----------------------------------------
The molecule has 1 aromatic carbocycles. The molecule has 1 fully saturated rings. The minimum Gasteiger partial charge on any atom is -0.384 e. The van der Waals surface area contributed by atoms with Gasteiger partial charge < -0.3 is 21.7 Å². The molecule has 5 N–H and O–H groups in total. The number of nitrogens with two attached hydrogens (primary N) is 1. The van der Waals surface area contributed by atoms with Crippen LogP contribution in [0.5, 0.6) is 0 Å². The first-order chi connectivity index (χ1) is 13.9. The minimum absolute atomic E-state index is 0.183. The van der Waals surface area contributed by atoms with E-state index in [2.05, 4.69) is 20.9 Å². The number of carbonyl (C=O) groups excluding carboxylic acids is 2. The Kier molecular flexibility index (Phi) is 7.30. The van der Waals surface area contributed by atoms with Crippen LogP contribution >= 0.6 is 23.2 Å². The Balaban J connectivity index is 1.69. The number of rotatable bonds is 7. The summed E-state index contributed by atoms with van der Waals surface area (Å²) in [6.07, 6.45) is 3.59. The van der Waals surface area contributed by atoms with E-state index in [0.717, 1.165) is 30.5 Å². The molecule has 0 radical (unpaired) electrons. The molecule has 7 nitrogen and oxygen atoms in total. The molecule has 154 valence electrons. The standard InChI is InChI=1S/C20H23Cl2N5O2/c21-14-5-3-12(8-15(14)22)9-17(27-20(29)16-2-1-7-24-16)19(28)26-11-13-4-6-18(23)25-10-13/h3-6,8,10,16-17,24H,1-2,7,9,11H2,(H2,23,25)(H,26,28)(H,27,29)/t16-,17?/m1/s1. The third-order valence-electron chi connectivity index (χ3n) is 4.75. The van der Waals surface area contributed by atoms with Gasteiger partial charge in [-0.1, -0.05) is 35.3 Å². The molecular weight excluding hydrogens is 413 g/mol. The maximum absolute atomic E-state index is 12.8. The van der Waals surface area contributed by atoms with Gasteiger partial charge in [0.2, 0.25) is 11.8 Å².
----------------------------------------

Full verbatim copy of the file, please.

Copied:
The molecule has 1 aromatic carbocycles. The molecule has 1 fully saturated rings. The minimum Gasteiger partial charge on any atom is -0.384 e. The van der Waals surface area contributed by atoms with Gasteiger partial charge < -0.3 is 21.7 Å². The molecule has 5 N–H and O–H groups in total. The number of nitrogens with two attached hydrogens (primary N) is 1. The van der Waals surface area contributed by atoms with Crippen LogP contribution in [0.5, 0.6) is 0 Å². The first-order chi connectivity index (χ1) is 13.9. The minimum absolute atomic E-state index is 0.183. The van der Waals surface area contributed by atoms with E-state index in [2.05, 4.69) is 20.9 Å². The number of carbonyl (C=O) groups excluding carboxylic acids is 2. The Kier molecular flexibility index (Phi) is 7.30. The van der Waals surface area contributed by atoms with Crippen LogP contribution >= 0.6 is 23.2 Å². The Balaban J connectivity index is 1.69. The number of rotatable bonds is 7. The summed E-state index contributed by atoms with van der Waals surface area (Å²) in [6.07, 6.45) is 3.59. The van der Waals surface area contributed by atoms with E-state index in [0.717, 1.165) is 30.5 Å². The molecule has 0 radical (unpaired) electrons. The molecule has 7 nitrogen and oxygen atoms in total. The molecule has 154 valence electrons. The standard InChI is InChI=1S/C20H23Cl2N5O2/c21-14-5-3-12(8-15(14)22)9-17(27-20(29)16-2-1-7-24-16)19(28)26-11-13-4-6-18(23)25-10-13/h3-6,8,10,16-17,24H,1-2,7,9,11H2,(H2,23,25)(H,26,28)(H,27,29)/t16-,17?/m1/s1. The third-order valence-electron chi connectivity index (χ3n) is 4.75. The van der Waals surface area contributed by atoms with Gasteiger partial charge in [-0.1, -0.05) is 35.3 Å². The molecular weight excluding hydrogens is 413 g/mol. The maximum absolute atomic E-state index is 12.8. The van der Waals surface area contributed by atoms with Gasteiger partial charge in [0.2, 0.25) is 11.8 Å².